The British Ministry of Defence has apologised for "any offence" after an RAF recruitment billboard placed close to the scene of the Bloody Sunday massacre incensed victims in Northern Ireland.
The air force is recruiting for reservists across the region, has re-established a base at Aldergrove in Co Antrim and said it was aiming to offer job opportunities to the widest possible number of people.
The advertisement was placed in the Brandywell area of Derry, near where British army soldiers shot dead 13 innocent civil rights protesters in January 1972. It was removed this afternoon, which believed to have been carried out by local people.
Kate Nash, the sister of one of the dead men, said: "I was incensed, we are anti-war - and to have that looking at us outside our door was very hurtful."
Her brother William Nash was 19 when the paratroopers opened fire in the Bogside area of the city early in the conflict.
The Saville Inquiry into the events of Bloody Sunday opened in 1998 and took 12 years to complete at a cost of around £195 million.
It found that those killed were innocent, and British prime minister David Cameron said the deaths were unjustified and unjustifiable.
Derry has prospered since the peace process and recently concluded its year as UK City of Culture.
But dissident republicans have been active in the city. Ms Nash claimed the RAF’s action was seen as provocative by some.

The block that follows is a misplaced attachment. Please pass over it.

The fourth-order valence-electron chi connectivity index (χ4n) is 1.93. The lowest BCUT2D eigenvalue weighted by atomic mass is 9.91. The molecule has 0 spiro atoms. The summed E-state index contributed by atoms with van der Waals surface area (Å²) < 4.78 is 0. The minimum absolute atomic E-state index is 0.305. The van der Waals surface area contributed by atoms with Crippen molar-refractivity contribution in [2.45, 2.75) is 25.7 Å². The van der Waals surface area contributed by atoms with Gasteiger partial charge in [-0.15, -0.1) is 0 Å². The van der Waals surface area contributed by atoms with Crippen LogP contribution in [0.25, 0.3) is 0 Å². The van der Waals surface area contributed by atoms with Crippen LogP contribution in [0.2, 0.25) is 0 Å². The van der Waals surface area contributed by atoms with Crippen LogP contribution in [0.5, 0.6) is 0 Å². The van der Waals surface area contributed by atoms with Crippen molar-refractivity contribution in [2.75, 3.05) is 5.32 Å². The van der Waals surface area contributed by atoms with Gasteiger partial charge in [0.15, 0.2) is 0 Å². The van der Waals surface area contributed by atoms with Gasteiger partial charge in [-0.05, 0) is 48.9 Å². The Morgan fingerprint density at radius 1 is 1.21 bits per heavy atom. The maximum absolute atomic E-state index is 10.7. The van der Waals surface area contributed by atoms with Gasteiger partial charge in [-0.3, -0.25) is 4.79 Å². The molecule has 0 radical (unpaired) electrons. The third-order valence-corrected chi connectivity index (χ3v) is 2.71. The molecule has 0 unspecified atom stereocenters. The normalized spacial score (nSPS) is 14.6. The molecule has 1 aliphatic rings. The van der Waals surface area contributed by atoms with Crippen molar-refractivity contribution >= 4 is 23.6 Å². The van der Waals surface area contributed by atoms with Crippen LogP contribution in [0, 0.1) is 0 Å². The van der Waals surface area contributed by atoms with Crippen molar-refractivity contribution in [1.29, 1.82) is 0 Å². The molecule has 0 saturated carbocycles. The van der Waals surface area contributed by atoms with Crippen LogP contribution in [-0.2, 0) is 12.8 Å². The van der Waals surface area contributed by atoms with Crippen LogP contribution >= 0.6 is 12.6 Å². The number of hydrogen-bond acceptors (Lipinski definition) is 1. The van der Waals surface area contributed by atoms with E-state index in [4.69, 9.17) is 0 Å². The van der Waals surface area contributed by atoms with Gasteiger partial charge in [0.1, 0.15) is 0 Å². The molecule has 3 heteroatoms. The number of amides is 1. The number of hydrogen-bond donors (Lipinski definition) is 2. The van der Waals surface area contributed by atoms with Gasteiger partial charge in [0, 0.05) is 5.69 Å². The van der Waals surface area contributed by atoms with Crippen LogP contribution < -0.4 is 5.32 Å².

“There is an uneasy peace in Northern Ireland and I think that is just provocation for people,” she said.
“It is offensive because it is recruiting for Britain, which was responsible for a lot of innocent deaths in the area that I lived in - it is offensive to have it up on the edge of this area.”
The events of Bloody Sunday caused shock and revulsion across the world. In Dublin, a crowd of protesters burnt the British embassy at the time.
In Northern Ireland, it marked the effective end of the non-violent campaign for civil rights for Catholics who demanded fair housing allocations and voting arrangements from Northern Ireland’s Government at Stormont.
Some young people who had previously regarded themselves as non-political joined the IRA.
Two months after Bloody Sunday, the Stormont parliament which had ruled Northern Ireland since its creation in the 1920s was suspended and direct rule from London was imposed.
The MoD has written to the legal representatives of most of the Bloody Sunday families offering compensation for its soldiers’ actions, a proposal which also prompted an angry response from Ms Nash.
In response to the backlash against the advert, a statement from the MoD said: “The MoD apologises for any offence that may have been caused as a result of the placement of this advert, this was certainly not our intention.
“The MoD is an equal opportunity employer irrespective of cultural, ethnic or religious background and as such endeavours to inform the widest possible number of people of the careers open to prospective candidates.
“The use of billboards and other multi-media marketing tools are a major part of the marketing of the recruitment and as such have the widest possible distribution.”
Democratic Unionist Party Stormont Assembly member Jonathan Bell defended the air force.
"The RAF has a proud distinguished history of service and recruits people from all parts of the United Kingdom regardless of their political beliefs or religious persuasion and rightly so," he said.